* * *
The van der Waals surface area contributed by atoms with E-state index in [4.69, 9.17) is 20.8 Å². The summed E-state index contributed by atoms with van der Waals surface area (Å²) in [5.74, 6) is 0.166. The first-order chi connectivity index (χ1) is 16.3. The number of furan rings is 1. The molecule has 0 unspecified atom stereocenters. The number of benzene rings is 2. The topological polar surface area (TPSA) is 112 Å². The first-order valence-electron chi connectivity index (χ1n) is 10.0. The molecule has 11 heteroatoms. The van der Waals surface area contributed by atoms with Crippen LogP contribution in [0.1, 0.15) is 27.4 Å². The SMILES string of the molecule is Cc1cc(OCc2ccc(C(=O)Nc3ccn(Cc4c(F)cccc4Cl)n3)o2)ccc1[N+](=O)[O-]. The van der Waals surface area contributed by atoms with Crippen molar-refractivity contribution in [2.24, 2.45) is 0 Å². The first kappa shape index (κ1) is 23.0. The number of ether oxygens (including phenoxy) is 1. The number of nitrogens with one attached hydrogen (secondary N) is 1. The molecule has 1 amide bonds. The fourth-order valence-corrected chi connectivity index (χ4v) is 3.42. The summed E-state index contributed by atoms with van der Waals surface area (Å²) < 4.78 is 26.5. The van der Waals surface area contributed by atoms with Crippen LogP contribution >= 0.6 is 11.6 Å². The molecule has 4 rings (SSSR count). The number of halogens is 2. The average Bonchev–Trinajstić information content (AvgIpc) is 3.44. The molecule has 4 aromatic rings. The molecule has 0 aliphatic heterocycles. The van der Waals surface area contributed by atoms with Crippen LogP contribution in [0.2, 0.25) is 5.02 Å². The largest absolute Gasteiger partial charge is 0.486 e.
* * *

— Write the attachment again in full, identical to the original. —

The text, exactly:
The van der Waals surface area contributed by atoms with E-state index in [4.69, 9.17) is 20.8 Å². The summed E-state index contributed by atoms with van der Waals surface area (Å²) in [5.74, 6) is 0.166. The first-order chi connectivity index (χ1) is 16.3. The number of furan rings is 1. The molecule has 0 unspecified atom stereocenters. The number of benzene rings is 2. The topological polar surface area (TPSA) is 112 Å². The first-order valence-electron chi connectivity index (χ1n) is 10.0. The molecule has 11 heteroatoms. The van der Waals surface area contributed by atoms with Crippen LogP contribution in [0.1, 0.15) is 27.4 Å². The SMILES string of the molecule is Cc1cc(OCc2ccc(C(=O)Nc3ccn(Cc4c(F)cccc4Cl)n3)o2)ccc1[N+](=O)[O-]. The van der Waals surface area contributed by atoms with Crippen molar-refractivity contribution in [2.24, 2.45) is 0 Å². The first kappa shape index (κ1) is 23.0. The number of ether oxygens (including phenoxy) is 1. The number of nitrogens with one attached hydrogen (secondary N) is 1. The molecule has 1 amide bonds. The fourth-order valence-corrected chi connectivity index (χ4v) is 3.42. The summed E-state index contributed by atoms with van der Waals surface area (Å²) < 4.78 is 26.5. The van der Waals surface area contributed by atoms with Crippen LogP contribution >= 0.6 is 11.6 Å². The molecule has 4 rings (SSSR count). The number of halogens is 2. The average Bonchev–Trinajstić information content (AvgIpc) is 3.44. The molecule has 4 aromatic rings. The molecule has 0 aliphatic heterocycles. The van der Waals surface area contributed by atoms with Crippen LogP contribution in [0.2, 0.25) is 5.02 Å². The largest absolute Gasteiger partial charge is 0.486 e.